Cloud-based CMS. The biggest trend is the movement of document management and Web content management to the cloud. While many companies may have used an on-premise company intranet for content management for some time, companies such as M-Files, Acquia and SpringCM are now offering an alternative in the form of cloud-based subscription options.
Collaboration. Today, content is often created by multiple authors—which means they need the tools to share, comment on and discuss work as they go. In the first year that Microsoft Sharepoint acquired the chat tool Yammer, for example, subscriptions for Yammer grew 55 percent, indicating that social and collaboration tools that integrate with content management solutions are becoming increasingly essential.
Compliance. The Managing Government Records Directive, signed into law in 2012 by the Obama administration, in addition to existing records regulations, may well fuel growth in the CMS market. These laws focus on banks, health and government organizations, and create strict requirements for digital recordkeeping, security and audits. Document management solutions can help highly regulated organizations in these industries comply with ever-changing government criteria and standards.
Evaluating new content management software can be a daunting task—there are many variables to consider and hundreds of products from which to choose.
We recently surveyed software buyers across multiple industries to determine which tactics are most effective for selecting software. Top methods include checking vendor references, having agreements reviewed by an attorney, assessing financial viability of vendors and preparing a request for proposal (RFP).
By sticking to selection tactics that fall in the "most effective" quadrant and avoiding tactics in the "least effective" quadrant, you can ensure your time is spent wisely in finding the right software.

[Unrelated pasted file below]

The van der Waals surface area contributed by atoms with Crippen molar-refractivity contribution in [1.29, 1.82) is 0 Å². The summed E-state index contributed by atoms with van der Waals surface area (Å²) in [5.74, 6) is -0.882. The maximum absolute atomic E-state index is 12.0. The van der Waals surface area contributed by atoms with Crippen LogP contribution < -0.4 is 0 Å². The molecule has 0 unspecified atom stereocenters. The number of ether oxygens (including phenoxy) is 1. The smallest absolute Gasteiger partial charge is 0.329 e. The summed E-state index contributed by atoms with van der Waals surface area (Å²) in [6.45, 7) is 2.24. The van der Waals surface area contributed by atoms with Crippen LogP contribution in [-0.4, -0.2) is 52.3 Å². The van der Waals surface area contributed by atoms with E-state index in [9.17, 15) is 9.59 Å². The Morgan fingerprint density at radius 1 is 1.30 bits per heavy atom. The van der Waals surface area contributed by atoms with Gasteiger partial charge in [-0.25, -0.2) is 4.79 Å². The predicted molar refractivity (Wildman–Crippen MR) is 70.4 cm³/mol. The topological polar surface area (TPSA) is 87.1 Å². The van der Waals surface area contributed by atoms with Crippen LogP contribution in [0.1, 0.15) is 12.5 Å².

Content management software pricing generally falls into one of two categories:
|Subscription-based, or “Software-as-a-Service (SaaS)"||A monthly or annual fee based on the number of users who access the system and/or the amount of storage space used.||M-Files, Fabasoft, Alfresco, SpringCM, Sharepoint|
|Perpetual license fee||A one-time, per-user or per-computer fee. Some products allow multiple users on a single license, while others require an additional license for each user. Updates, support and training may be a separate cost.||ECM2 Documentum, IBM, OnBase by Hyland|
Acquia named as Leader in Web Content Management Magic Quadrant. For the third consecutive year, Acquia is named by Gartner as a “Leader” in the Magic Quadrant for the Web Content Management category.
Epicor acquires content management software provider docSTAR. In January 2017, docSTAR, the New York-based provider of document management software, was acquired by ERP solutions provider Epicor. This is a move aimed at expanding Epicor’s collection of tools for digital business transformation.
BloomReach acquires Hippo to build intelligent digital experience platform. In October 2016, Commerce personalization platform maker BloomReach acquired web content management company Hippo, allowing BloomReach to offer an experience platform that uses data and algorithms to more accurately determine each visitor’s intent.